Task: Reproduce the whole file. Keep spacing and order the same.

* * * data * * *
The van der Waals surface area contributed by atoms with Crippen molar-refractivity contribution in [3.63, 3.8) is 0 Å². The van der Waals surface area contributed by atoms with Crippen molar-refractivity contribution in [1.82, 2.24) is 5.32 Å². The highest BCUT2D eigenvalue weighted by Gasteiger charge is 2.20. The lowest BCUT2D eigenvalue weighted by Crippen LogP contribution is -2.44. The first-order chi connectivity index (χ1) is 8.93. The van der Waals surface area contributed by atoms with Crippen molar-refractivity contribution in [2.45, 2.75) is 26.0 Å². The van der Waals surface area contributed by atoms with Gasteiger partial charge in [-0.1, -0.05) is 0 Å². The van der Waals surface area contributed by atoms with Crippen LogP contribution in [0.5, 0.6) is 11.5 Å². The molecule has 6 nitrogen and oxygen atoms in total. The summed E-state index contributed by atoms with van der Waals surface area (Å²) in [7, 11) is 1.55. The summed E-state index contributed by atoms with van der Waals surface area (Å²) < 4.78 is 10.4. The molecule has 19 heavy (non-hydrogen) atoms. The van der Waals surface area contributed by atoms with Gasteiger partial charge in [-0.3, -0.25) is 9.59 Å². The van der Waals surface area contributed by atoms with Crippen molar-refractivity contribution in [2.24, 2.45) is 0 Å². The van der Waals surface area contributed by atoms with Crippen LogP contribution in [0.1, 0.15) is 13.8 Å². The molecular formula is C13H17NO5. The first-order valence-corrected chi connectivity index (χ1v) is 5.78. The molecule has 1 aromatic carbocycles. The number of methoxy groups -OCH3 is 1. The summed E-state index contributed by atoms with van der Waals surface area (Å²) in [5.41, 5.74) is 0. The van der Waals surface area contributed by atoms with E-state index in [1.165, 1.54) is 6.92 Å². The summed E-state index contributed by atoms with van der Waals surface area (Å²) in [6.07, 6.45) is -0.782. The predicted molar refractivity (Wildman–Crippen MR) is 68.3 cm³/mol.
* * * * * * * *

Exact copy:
The van der Waals surface area contributed by atoms with Crippen molar-refractivity contribution in [3.63, 3.8) is 0 Å². The van der Waals surface area contributed by atoms with Crippen molar-refractivity contribution in [1.82, 2.24) is 5.32 Å². The highest BCUT2D eigenvalue weighted by Gasteiger charge is 2.20. The lowest BCUT2D eigenvalue weighted by Crippen LogP contribution is -2.44. The first-order chi connectivity index (χ1) is 8.93. The van der Waals surface area contributed by atoms with Crippen molar-refractivity contribution in [2.45, 2.75) is 26.0 Å². The van der Waals surface area contributed by atoms with Gasteiger partial charge in [-0.1, -0.05) is 0 Å². The van der Waals surface area contributed by atoms with Crippen LogP contribution in [0.5, 0.6) is 11.5 Å². The molecule has 6 nitrogen and oxygen atoms in total. The summed E-state index contributed by atoms with van der Waals surface area (Å²) in [7, 11) is 1.55. The summed E-state index contributed by atoms with van der Waals surface area (Å²) < 4.78 is 10.4. The molecule has 19 heavy (non-hydrogen) atoms. The van der Waals surface area contributed by atoms with Gasteiger partial charge in [-0.3, -0.25) is 9.59 Å². The van der Waals surface area contributed by atoms with Crippen molar-refractivity contribution in [2.24, 2.45) is 0 Å². The van der Waals surface area contributed by atoms with Crippen LogP contribution in [0.1, 0.15) is 13.8 Å². The molecular formula is C13H17NO5. The first-order valence-corrected chi connectivity index (χ1v) is 5.78. The molecule has 1 aromatic carbocycles. The number of methoxy groups -OCH3 is 1. The summed E-state index contributed by atoms with van der Waals surface area (Å²) in [5.41, 5.74) is 0. The van der Waals surface area contributed by atoms with E-state index in [1.165, 1.54) is 6.92 Å². The summed E-state index contributed by atoms with van der Waals surface area (Å²) in [6.07, 6.45) is -0.782. The predicted molar refractivity (Wildman–Crippen MR) is 68.3 cm³/mol.